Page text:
Adher­ing to the prece­dent they set with their leg­isla­tive map pro­pos­als, the Repub­li­can com­mis­sion­ers have once again con­coct­ed some pret­ty fan­tas­tic ger­ry­man­ders. Fain’s map packs as many Demo­c­ra­t­ic vot­ers as pos­si­ble into the 2nd, 10th, 1st, 7th, and 9th in order to cre­ate five dis­tricts that Repub­li­cans could con­ceiv­ably win (the 6th, the 8th, the 3rd, the 4th, and the 5th).

The lat­ter three dis­tricts are cur­rent­ly rep­re­sent­ed by Repub­li­cans; the for­mer are rep­re­sent­ed by Demo­c­ra­t­ic incum­bents Derek Kilmer and Kim Schrier.

Graves took a bit of a dif­fer­ent approach to get to a sim­i­lar 5/5 best case sce­nario con­gres­sion­al del­e­ga­tion split for Repub­li­cans, seek­ing to turn the 1st and the 8th into more com­pet­i­tive exurban/rural hybrid dis­tricts while leav­ing the 6th in a more Demo­c­ra­t­ic-friend­ly configuration.

Under Graves’ scheme, Rep­re­sen­ta­tive Suzan Del­Bene — who rep­re­sents Red­mond in Con­gress — would reside in the 9th Dis­trict instead of the 1st.

(It’s impor­tant to note that con­gres­sion­al can­di­dates do not need to live in the dis­tricts they rep­re­sent, unlike with leg­isla­tive dis­tricts, but vot­ers, can­di­dates, and polit­i­cal par­ties all gen­er­al­ly pre­fer that rep­re­sen­ta­tives be dis­trict residents.)

The Demo­c­ra­t­ic com­mis­sion­ers, mean­while, have pro­posed maps that would be much more like­ly to keep the state’s cur­rent sev­en to three split intact.

Both April Sims and Brady Walkin­shaw pro­posed shrink­ing the 1st in size while keep­ing it Demo­c­ra­t­ic; its ced­ed ter­ri­to­ry would return to the 2nd.

While remain­ing a cross-Cas­cades dis­trict, the 8th would move west in places, gain­ing impor­tant ter­ri­to­ry in Belle­vue that at first glance would like­ly enable Democ­rats to hold the dis­trict until it is redrawn again in 2031.

Nei­ther the Sims or Walkin­shaw maps moves the 3rd to the north much. Send­ing the 3rd north along I‑5 would cre­ate a dis­trict more like the one Bri­an Baird used to rep­re­sent, enabling Democ­rats to bet­ter com­pete against Jaime Her­rera Beut­ler. (The 3rd is the only dis­trict in the west­ern side of the state — or the entire Pacif­ic North­west for that mat­ter — that is Republican-held).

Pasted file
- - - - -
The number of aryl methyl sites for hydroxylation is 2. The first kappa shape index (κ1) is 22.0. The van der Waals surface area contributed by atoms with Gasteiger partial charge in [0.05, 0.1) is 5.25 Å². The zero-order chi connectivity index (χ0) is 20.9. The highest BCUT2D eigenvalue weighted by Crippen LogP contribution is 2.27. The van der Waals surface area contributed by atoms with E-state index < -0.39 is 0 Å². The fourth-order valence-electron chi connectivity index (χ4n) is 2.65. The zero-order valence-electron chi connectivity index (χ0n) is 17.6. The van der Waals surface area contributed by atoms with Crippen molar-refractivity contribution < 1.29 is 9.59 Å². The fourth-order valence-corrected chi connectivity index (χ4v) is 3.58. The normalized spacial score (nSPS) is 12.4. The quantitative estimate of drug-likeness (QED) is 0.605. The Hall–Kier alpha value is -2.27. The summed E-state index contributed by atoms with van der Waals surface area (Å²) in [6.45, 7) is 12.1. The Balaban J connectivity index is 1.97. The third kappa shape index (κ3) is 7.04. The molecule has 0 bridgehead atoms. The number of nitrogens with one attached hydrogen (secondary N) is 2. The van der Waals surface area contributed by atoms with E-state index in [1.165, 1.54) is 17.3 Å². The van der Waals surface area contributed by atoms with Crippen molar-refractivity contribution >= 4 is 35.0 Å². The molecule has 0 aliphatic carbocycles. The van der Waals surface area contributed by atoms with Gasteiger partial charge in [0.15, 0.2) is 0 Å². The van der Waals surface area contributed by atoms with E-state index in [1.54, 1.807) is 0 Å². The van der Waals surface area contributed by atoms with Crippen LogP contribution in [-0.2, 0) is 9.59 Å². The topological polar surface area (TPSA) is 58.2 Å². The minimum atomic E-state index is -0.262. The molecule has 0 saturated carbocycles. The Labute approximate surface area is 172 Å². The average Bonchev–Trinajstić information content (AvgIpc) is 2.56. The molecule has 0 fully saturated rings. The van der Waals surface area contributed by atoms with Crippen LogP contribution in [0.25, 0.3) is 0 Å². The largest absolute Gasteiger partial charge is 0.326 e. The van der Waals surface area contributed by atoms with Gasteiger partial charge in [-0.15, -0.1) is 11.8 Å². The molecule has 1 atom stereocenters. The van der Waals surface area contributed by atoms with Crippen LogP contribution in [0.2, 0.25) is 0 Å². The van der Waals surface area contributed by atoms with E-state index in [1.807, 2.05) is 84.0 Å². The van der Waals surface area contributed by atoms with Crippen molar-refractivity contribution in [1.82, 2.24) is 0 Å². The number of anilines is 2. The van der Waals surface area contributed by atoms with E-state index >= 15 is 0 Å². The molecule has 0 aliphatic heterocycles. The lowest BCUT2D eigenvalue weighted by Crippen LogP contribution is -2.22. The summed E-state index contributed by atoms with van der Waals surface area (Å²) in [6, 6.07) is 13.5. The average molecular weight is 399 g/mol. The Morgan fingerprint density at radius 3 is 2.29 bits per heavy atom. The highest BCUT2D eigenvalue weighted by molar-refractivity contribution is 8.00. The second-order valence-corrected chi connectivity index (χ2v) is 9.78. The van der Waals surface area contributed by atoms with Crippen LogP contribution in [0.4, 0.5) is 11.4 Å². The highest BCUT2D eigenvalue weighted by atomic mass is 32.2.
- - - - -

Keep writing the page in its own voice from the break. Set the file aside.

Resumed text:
The Sims and Walkin­shaw maps diverge sig­nif­i­cant­ly with respect to the 4th and the 5th, the two dis­tricts that are present­ly whol­ly locat­ed east of the Cascades.

In Walkin­shaw’s ver­sion, the 4th would be a giant wedge run­ning from Pend Oreille Coun­ty down to the Colum­bia Riv­er Gorge. Spokane would stay in the 5th, which would gain some of the 4th’s south­ern­most territory.

In Sims’ ver­sion, the 5th would have more of a col­umn-like shape, run­ning from the Cana­di­an bor­der to the Ore­gon bor­der along the Ida­ho border.

The Redis­trict­ing Com­mis­sion will be accept­ing pub­lic tes­ti­mo­ny on all of these hypo­thet­i­cal con­gres­sion­al maps plus the pre­vi­ous­ly released leg­isla­tive maps for the next few weeks. Although the final maps are unlike­ly to be based prin­ci­pal­ly on any these con­cepts, they nev­er­the­less sig­nal what com­mis­sion­ers will be pri­or­i­tiz­ing when they begin nego­ti­at­ing with each oth­er. Be sure to sub­mit your com­ments and ques­tions so the com­mis­sion­ers hear from you.